Seeking accommodation may mean working with your doctor or health care professional to prepare the necessary documentation that supports your request. This does not mean that employers are entitled to your complete health history, or that they need to know your exact diagnosis or treatment plan. Rather, they are entitled to proof that substantiates your request. This will often be in the form of a letter or form from your doctor that describes your limitations, and what accommodations you will need. Similarly, you may need to document your childcare needs and show that they are not more like wants or preferences. Employers can request additional documentation if what you provide initially is insufficient.
Some employees may be hesitant about asking for accommodation. They may be used to being discreet about their medical condition, or protective of trying to maintain their independence. Many employees are often fearful that by revealing any need for accommodation, they will be placing their very employment in jeopardy.
Employees need not worry about that last part – employers are required under human rights law to accommodate employees, and failure to even attempt to do so can have serious legal consequences. Employees, however, need to be forthright about what their needs are. Employers cannot accommodate needs that they do not know about, and should not be put in a position to guess what an employee’s needs may be.
Employees should approach employers (managers or an HR representative generally) as early as possible to inform them of what accommodations they are seeking. Employers may ask for additional documentation, such as medical paperwork, to support an employee’s request. From there, employers and employees can begin the dialogue about how to craft workable, appropriate accommodations for the employee.
The requirement for employers to accommodate starts even before the job does. Employers should note as early as posting job advertisements that accommodations will be made available to potential candidates during the interview process.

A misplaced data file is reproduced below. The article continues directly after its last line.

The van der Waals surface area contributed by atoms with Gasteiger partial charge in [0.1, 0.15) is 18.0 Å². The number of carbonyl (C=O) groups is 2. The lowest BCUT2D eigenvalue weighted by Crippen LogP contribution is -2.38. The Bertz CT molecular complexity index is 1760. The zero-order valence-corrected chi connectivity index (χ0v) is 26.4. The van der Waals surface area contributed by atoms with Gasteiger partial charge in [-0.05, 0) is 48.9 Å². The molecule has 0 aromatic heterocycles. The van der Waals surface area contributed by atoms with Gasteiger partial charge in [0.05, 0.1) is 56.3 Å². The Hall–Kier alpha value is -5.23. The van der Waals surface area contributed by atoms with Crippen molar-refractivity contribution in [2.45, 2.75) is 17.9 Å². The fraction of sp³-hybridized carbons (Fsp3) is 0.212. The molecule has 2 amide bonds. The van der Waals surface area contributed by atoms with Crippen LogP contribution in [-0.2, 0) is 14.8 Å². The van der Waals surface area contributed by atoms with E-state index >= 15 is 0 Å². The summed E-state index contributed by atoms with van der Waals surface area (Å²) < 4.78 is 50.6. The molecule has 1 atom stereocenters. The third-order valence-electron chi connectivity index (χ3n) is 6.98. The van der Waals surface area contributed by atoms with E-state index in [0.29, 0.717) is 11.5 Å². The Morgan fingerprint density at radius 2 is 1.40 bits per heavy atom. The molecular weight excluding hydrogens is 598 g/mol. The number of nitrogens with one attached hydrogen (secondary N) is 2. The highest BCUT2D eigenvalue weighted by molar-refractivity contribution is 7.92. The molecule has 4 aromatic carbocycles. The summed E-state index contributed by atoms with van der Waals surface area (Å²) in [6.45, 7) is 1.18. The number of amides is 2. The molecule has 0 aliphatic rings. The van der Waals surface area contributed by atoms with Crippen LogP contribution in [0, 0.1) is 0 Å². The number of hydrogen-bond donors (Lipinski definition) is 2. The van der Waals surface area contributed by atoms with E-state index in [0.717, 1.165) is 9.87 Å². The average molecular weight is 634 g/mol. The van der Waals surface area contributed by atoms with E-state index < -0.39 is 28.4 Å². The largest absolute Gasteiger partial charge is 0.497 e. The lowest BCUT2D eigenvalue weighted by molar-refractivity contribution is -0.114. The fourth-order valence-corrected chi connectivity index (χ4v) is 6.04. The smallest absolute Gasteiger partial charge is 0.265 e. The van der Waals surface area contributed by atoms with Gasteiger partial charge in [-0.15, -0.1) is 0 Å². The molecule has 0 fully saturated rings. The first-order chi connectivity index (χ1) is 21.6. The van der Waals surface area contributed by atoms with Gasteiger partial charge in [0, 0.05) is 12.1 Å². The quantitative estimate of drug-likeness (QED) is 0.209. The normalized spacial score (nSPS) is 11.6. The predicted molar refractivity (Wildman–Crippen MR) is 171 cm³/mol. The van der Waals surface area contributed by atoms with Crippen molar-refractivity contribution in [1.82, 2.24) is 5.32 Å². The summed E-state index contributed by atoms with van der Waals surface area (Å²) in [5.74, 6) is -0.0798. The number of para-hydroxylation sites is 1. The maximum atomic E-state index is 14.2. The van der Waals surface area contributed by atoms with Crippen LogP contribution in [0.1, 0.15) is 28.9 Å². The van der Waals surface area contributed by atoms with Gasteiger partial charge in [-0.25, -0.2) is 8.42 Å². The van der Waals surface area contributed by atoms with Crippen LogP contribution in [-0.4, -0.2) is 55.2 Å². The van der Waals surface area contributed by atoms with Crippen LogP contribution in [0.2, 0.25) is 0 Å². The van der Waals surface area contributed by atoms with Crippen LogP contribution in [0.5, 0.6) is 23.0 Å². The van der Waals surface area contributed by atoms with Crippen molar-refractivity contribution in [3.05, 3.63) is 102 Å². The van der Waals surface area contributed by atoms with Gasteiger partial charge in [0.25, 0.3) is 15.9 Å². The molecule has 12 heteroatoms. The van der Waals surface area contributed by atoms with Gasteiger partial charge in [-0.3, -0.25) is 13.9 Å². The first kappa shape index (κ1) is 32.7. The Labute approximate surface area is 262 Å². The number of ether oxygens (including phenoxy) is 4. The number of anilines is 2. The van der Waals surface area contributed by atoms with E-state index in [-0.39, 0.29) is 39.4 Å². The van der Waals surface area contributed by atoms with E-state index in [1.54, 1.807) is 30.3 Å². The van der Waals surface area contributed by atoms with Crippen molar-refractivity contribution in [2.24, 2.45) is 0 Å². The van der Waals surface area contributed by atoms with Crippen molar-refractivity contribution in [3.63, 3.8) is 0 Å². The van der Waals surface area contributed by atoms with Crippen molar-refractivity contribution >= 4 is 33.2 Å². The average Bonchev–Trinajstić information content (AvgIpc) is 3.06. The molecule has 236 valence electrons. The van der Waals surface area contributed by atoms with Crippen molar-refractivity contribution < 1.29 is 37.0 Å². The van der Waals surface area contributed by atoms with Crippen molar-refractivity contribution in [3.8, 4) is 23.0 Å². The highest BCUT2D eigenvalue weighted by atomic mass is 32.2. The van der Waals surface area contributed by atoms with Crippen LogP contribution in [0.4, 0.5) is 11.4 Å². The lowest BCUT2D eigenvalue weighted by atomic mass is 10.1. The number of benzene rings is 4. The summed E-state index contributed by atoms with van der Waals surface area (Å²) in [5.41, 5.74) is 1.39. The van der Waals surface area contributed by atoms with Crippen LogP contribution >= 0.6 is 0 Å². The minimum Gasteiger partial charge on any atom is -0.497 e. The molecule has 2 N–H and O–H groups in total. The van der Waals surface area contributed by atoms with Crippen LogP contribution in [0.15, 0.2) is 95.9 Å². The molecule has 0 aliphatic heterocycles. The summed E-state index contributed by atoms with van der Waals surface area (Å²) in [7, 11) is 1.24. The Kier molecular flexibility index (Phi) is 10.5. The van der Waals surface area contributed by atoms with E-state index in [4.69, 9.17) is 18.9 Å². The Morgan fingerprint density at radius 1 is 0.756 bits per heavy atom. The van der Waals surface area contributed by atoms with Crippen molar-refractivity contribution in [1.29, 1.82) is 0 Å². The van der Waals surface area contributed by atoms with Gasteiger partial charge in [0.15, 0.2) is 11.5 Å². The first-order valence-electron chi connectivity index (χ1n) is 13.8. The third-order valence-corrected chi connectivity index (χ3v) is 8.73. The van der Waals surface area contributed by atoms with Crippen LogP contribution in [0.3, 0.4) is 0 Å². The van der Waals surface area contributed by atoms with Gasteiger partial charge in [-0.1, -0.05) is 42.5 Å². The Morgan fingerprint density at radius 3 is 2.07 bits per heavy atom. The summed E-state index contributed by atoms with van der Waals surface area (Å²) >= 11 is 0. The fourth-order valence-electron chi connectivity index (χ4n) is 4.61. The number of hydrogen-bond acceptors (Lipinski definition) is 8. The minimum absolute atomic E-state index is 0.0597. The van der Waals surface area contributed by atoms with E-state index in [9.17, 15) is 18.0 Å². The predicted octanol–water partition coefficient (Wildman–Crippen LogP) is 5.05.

No two employees are identical, and even two candidates with similar circumstances may require different accommodations. For example, if visually impaired candidates are asked to prepare mock work products to have their work assessed, one candidate may require the instructions in large print format, and others may be better suited to receiving spoken instructions for the assignment. Potential employees, however, need to remember that employers are not mind readers. Individuals need to request accommodation, and to let employers know what sort of accommodation they are seeking so that an employer can assess if it will be possible and how they can make it work.
Employers are required to accommodate employees in the workplace under those protected grounds listed to the point of ‘undue hardship.’ In short, this means that accommodations cannot just be simple lip service, and are not just ‘nice to have.’ Employers will have to make real, concentrated efforts to accommodate employees.
Luckily for employers, many accommodations can be made without extreme cost or any serious interruption to the business. For example, employees who need to care for young children or take an elderly parent to a medical appointment may simply require some changes in their scheduling in order to meet their needs based on their family status – a protected ground.
For employees requiring accommodation on the grounds of disability, the needs are varied but can usually be adapted to fit the role. Hard of hearing employees may require the installation of a visual smoke alarm, or special telephone technology. Other employees may require specific break times, or the aid of a service animal. Most of these accommodations are easily feasible, but can be necessary for the employee to succeed.